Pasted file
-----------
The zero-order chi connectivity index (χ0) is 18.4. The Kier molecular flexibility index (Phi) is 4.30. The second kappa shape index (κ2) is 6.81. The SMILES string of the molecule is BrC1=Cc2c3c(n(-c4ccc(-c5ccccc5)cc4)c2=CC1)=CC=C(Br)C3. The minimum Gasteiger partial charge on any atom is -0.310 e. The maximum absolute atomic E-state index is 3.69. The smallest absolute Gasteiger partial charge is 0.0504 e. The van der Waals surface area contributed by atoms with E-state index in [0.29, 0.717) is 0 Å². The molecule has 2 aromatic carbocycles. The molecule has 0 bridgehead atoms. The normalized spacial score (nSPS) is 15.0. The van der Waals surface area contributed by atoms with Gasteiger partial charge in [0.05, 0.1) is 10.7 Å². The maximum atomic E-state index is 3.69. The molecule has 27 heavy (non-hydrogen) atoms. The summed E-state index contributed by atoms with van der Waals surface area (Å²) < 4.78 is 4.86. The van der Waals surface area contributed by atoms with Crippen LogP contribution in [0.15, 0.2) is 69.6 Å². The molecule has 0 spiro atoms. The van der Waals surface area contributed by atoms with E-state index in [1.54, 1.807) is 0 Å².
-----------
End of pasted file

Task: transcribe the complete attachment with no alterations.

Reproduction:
The zero-order chi connectivity index (χ0) is 18.4. The Kier molecular flexibility index (Phi) is 4.30. The second kappa shape index (κ2) is 6.81. The SMILES string of the molecule is BrC1=Cc2c3c(n(-c4ccc(-c5ccccc5)cc4)c2=CC1)=CC=C(Br)C3. The minimum Gasteiger partial charge on any atom is -0.310 e. The maximum absolute atomic E-state index is 3.69. The smallest absolute Gasteiger partial charge is 0.0504 e. The van der Waals surface area contributed by atoms with E-state index in [0.29, 0.717) is 0 Å². The molecule has 2 aromatic carbocycles. The molecule has 0 bridgehead atoms. The normalized spacial score (nSPS) is 15.0. The van der Waals surface area contributed by atoms with Gasteiger partial charge in [0.05, 0.1) is 10.7 Å². The maximum atomic E-state index is 3.69. The molecule has 27 heavy (non-hydrogen) atoms. The summed E-state index contributed by atoms with van der Waals surface area (Å²) < 4.78 is 4.86. The van der Waals surface area contributed by atoms with Crippen LogP contribution in [0.15, 0.2) is 69.6 Å². The molecule has 0 spiro atoms. The van der Waals surface area contributed by atoms with E-state index in [1.54, 1.807) is 0 Å².